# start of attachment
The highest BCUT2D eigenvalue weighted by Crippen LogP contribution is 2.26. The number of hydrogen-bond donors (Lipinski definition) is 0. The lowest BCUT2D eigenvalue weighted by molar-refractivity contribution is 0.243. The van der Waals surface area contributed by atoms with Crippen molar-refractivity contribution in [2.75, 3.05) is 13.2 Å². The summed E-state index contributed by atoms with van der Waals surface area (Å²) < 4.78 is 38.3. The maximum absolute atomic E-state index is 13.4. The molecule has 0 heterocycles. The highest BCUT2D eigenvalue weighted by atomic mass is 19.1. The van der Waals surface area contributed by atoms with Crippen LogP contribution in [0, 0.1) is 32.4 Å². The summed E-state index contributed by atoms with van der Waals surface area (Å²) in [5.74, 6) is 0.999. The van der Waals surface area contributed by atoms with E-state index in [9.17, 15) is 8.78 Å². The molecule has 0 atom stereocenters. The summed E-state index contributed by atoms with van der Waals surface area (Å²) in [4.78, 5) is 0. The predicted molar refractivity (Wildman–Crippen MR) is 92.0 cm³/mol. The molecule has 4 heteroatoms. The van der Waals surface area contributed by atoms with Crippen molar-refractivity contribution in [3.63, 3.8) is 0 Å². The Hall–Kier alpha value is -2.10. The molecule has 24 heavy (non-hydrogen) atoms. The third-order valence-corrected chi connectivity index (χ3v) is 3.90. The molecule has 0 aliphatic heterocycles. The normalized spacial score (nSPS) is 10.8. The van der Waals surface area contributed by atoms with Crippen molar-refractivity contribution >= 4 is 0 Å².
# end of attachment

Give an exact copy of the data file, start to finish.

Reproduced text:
The highest BCUT2D eigenvalue weighted by Crippen LogP contribution is 2.26. The number of hydrogen-bond donors (Lipinski definition) is 0. The lowest BCUT2D eigenvalue weighted by molar-refractivity contribution is 0.243. The van der Waals surface area contributed by atoms with Crippen molar-refractivity contribution in [2.75, 3.05) is 13.2 Å². The summed E-state index contributed by atoms with van der Waals surface area (Å²) < 4.78 is 38.3. The maximum absolute atomic E-state index is 13.4. The molecule has 0 heterocycles. The highest BCUT2D eigenvalue weighted by atomic mass is 19.1. The van der Waals surface area contributed by atoms with Crippen LogP contribution in [0, 0.1) is 32.4 Å². The summed E-state index contributed by atoms with van der Waals surface area (Å²) in [5.74, 6) is 0.999. The van der Waals surface area contributed by atoms with E-state index in [9.17, 15) is 8.78 Å². The molecule has 0 atom stereocenters. The summed E-state index contributed by atoms with van der Waals surface area (Å²) in [4.78, 5) is 0. The predicted molar refractivity (Wildman–Crippen MR) is 92.0 cm³/mol. The molecule has 4 heteroatoms. The van der Waals surface area contributed by atoms with Crippen molar-refractivity contribution in [3.63, 3.8) is 0 Å². The Hall–Kier alpha value is -2.10. The molecule has 24 heavy (non-hydrogen) atoms. The third-order valence-corrected chi connectivity index (χ3v) is 3.90. The molecule has 0 aliphatic heterocycles. The normalized spacial score (nSPS) is 10.8. The van der Waals surface area contributed by atoms with Crippen molar-refractivity contribution >= 4 is 0 Å².